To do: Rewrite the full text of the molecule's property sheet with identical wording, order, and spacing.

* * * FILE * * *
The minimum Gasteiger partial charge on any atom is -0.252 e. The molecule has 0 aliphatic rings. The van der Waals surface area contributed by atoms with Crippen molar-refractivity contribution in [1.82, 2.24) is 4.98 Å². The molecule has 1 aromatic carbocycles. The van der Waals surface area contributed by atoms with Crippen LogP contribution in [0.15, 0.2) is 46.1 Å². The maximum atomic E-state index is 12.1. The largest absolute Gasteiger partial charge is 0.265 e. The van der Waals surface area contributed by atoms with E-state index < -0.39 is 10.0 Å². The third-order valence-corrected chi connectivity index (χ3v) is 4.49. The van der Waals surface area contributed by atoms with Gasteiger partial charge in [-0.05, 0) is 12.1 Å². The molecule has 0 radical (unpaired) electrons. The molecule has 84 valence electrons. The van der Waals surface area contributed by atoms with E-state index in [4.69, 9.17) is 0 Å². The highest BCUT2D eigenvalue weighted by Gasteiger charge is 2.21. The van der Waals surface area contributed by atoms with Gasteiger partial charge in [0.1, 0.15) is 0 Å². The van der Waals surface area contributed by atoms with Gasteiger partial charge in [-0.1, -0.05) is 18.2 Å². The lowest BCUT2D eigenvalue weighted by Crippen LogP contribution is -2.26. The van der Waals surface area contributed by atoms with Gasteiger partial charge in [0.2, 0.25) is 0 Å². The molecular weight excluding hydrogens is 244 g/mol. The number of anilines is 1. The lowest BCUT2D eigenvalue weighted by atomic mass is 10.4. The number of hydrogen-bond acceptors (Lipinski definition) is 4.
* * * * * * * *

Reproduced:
The minimum Gasteiger partial charge on any atom is -0.252 e. The molecule has 0 aliphatic rings. The van der Waals surface area contributed by atoms with Crippen molar-refractivity contribution in [1.82, 2.24) is 4.98 Å². The molecule has 1 aromatic carbocycles. The van der Waals surface area contributed by atoms with Crippen LogP contribution in [0.15, 0.2) is 46.1 Å². The maximum atomic E-state index is 12.1. The largest absolute Gasteiger partial charge is 0.265 e. The van der Waals surface area contributed by atoms with E-state index < -0.39 is 10.0 Å². The third-order valence-corrected chi connectivity index (χ3v) is 4.49. The van der Waals surface area contributed by atoms with Gasteiger partial charge in [-0.05, 0) is 12.1 Å². The molecule has 0 radical (unpaired) electrons. The molecule has 84 valence electrons. The van der Waals surface area contributed by atoms with E-state index in [4.69, 9.17) is 0 Å². The highest BCUT2D eigenvalue weighted by Gasteiger charge is 2.21. The van der Waals surface area contributed by atoms with Gasteiger partial charge in [0.1, 0.15) is 0 Å². The van der Waals surface area contributed by atoms with Gasteiger partial charge in [-0.1, -0.05) is 18.2 Å². The lowest BCUT2D eigenvalue weighted by Crippen LogP contribution is -2.26. The van der Waals surface area contributed by atoms with Gasteiger partial charge in [0.2, 0.25) is 0 Å². The molecular weight excluding hydrogens is 244 g/mol. The number of anilines is 1. The lowest BCUT2D eigenvalue weighted by atomic mass is 10.4. The number of hydrogen-bond acceptors (Lipinski definition) is 4.